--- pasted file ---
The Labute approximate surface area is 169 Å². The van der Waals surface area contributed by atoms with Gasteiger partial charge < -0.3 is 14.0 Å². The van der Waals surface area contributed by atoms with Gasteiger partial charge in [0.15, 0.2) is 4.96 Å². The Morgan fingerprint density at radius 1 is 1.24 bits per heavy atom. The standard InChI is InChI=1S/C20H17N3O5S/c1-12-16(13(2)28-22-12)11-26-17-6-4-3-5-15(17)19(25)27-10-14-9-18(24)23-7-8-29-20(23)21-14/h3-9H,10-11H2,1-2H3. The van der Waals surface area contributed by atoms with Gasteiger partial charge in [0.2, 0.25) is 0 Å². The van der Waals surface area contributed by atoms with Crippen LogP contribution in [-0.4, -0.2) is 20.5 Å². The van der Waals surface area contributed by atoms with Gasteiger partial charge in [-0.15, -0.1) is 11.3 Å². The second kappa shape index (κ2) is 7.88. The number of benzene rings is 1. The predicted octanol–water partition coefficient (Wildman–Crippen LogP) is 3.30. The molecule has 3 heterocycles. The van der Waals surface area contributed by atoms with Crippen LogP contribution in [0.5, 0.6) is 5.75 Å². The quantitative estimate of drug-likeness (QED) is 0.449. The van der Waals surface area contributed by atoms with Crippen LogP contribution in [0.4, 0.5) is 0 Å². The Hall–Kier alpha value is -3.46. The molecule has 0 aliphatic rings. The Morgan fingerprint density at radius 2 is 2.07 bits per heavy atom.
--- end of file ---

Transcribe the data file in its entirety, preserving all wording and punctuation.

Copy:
The Labute approximate surface area is 169 Å². The van der Waals surface area contributed by atoms with Gasteiger partial charge < -0.3 is 14.0 Å². The van der Waals surface area contributed by atoms with Gasteiger partial charge in [0.15, 0.2) is 4.96 Å². The Morgan fingerprint density at radius 1 is 1.24 bits per heavy atom. The standard InChI is InChI=1S/C20H17N3O5S/c1-12-16(13(2)28-22-12)11-26-17-6-4-3-5-15(17)19(25)27-10-14-9-18(24)23-7-8-29-20(23)21-14/h3-9H,10-11H2,1-2H3. The van der Waals surface area contributed by atoms with Gasteiger partial charge in [0.2, 0.25) is 0 Å². The van der Waals surface area contributed by atoms with Crippen LogP contribution in [-0.4, -0.2) is 20.5 Å². The van der Waals surface area contributed by atoms with Gasteiger partial charge in [-0.15, -0.1) is 11.3 Å². The second kappa shape index (κ2) is 7.88. The number of benzene rings is 1. The predicted octanol–water partition coefficient (Wildman–Crippen LogP) is 3.30. The molecule has 3 heterocycles. The van der Waals surface area contributed by atoms with Crippen LogP contribution in [0.5, 0.6) is 5.75 Å². The quantitative estimate of drug-likeness (QED) is 0.449. The van der Waals surface area contributed by atoms with Crippen LogP contribution in [0.4, 0.5) is 0 Å². The Hall–Kier alpha value is -3.46. The molecule has 0 aliphatic rings. The Morgan fingerprint density at radius 2 is 2.07 bits per heavy atom.